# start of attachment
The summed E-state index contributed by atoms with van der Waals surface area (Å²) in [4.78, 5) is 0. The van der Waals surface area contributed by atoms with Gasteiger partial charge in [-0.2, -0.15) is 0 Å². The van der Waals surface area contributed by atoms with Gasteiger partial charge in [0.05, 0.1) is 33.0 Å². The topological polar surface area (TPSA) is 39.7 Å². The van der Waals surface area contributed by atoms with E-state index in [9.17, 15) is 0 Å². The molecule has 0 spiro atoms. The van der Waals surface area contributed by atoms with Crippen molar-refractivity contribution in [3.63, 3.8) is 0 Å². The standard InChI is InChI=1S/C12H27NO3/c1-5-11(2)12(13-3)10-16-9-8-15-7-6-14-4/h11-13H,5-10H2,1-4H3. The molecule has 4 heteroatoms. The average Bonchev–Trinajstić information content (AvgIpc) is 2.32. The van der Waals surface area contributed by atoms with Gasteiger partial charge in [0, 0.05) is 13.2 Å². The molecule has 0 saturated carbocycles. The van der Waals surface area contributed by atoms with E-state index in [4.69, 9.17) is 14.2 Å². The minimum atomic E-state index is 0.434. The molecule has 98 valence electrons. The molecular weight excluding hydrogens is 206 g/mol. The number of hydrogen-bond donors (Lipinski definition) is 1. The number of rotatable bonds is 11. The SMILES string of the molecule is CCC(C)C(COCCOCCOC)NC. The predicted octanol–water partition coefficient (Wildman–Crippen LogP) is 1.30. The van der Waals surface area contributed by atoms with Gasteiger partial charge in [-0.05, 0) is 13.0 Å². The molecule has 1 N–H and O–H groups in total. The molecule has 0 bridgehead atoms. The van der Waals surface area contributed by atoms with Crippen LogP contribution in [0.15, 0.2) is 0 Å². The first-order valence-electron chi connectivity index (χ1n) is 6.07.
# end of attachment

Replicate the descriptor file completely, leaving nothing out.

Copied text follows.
The summed E-state index contributed by atoms with van der Waals surface area (Å²) in [4.78, 5) is 0. The van der Waals surface area contributed by atoms with Gasteiger partial charge in [-0.2, -0.15) is 0 Å². The van der Waals surface area contributed by atoms with Gasteiger partial charge in [0.05, 0.1) is 33.0 Å². The topological polar surface area (TPSA) is 39.7 Å². The van der Waals surface area contributed by atoms with E-state index in [9.17, 15) is 0 Å². The molecule has 0 spiro atoms. The van der Waals surface area contributed by atoms with Crippen molar-refractivity contribution in [3.63, 3.8) is 0 Å². The standard InChI is InChI=1S/C12H27NO3/c1-5-11(2)12(13-3)10-16-9-8-15-7-6-14-4/h11-13H,5-10H2,1-4H3. The molecule has 4 heteroatoms. The average Bonchev–Trinajstić information content (AvgIpc) is 2.32. The van der Waals surface area contributed by atoms with Gasteiger partial charge in [0, 0.05) is 13.2 Å². The molecule has 0 saturated carbocycles. The van der Waals surface area contributed by atoms with E-state index in [4.69, 9.17) is 14.2 Å². The minimum atomic E-state index is 0.434. The molecule has 98 valence electrons. The molecular weight excluding hydrogens is 206 g/mol. The number of hydrogen-bond donors (Lipinski definition) is 1. The number of rotatable bonds is 11. The SMILES string of the molecule is CCC(C)C(COCCOCCOC)NC. The predicted octanol–water partition coefficient (Wildman–Crippen LogP) is 1.30. The van der Waals surface area contributed by atoms with Gasteiger partial charge in [-0.05, 0) is 13.0 Å². The molecule has 1 N–H and O–H groups in total. The molecule has 0 bridgehead atoms. The van der Waals surface area contributed by atoms with Crippen LogP contribution in [0.15, 0.2) is 0 Å². The first-order valence-electron chi connectivity index (χ1n) is 6.07.